After the Obama Administration announced that it would pursue a policy of “strategic reassurance” toward China last year, recent months saw a string of awkward encounters that left Sino-American relations more strained again.
For Secretary of State Hillary Clinton, who is fully aware of the necessity to maintain strong and peaceful ties across the Pacific, Asia has emerged “as a diplomatic hornet’s nest,” with something of a naval race complicating relations with Japan; traditionally the most gullible of American partners in the region. Although the discord with Japan was happily exaggerated by some media, it is becoming more difficult for the Americans to maneuver in East Asia today.
Add to that the recent arms sale to Taiwan and President Barack Obama meeting with Tibet’s exiled spiritual leader, the Dalai Lama, and it becomes quite apparent why the Chinese aren’t too pleased right now.
The need for consistency is real therefore, notes the Financial Times. The United States may state their disagreements with China frankly and openly but should at the same time “strive for partnership with China in their many areas of common interest.”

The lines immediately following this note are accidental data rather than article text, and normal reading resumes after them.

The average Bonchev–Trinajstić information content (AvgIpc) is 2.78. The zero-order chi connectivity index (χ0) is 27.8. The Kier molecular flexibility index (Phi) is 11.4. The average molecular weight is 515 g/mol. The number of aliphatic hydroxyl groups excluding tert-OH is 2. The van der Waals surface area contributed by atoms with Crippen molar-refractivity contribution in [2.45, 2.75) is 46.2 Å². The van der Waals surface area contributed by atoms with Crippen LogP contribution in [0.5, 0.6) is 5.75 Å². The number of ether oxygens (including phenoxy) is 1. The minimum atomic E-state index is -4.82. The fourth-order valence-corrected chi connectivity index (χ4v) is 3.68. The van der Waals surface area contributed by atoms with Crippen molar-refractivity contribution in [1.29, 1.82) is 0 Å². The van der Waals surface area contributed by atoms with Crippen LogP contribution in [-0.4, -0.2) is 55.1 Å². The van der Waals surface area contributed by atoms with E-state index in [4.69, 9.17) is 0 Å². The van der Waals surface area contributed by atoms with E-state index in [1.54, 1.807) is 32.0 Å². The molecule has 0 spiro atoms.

The important thing is to keep both elements of the relationship to the fore, rather than fluctuating from one to the other according to circumstances — dismaying first the Chinese leaders and then the human rights activists and victims of China’s abuses.
America doesn’t have the leverage to actually make a stance for Tibetan autonomy. To “pretend that it did would simply be counterproductive,” according to the British newspaper.
At his blog, Thomas Barnett, author of Great Powers: America and the World after Bush (2009), agrees and he adds that this pestering “won’t get us any respect from the Chinese, much less flexibility.”
How this administration went so quickly from “strategic reassurance” to all this tough-guy posturing in about three months was truly stunning. It said, “I chase my tail as circumstances demand it.”
There is ample reason to be more accommodating. While economically, the interdependence of China and the United States remains paramount, in geopolitical terms, the former is turning more inward, whether it be through the Shanghai Cooperation Organization or by establishing a free-trade zone with neighboring ASEAN. This is unfortunate, because the United States can use China’s help, be in containing North Korea or Iran, or in getting Pakistan to pick up the pace in fighting the Taliban within its borders.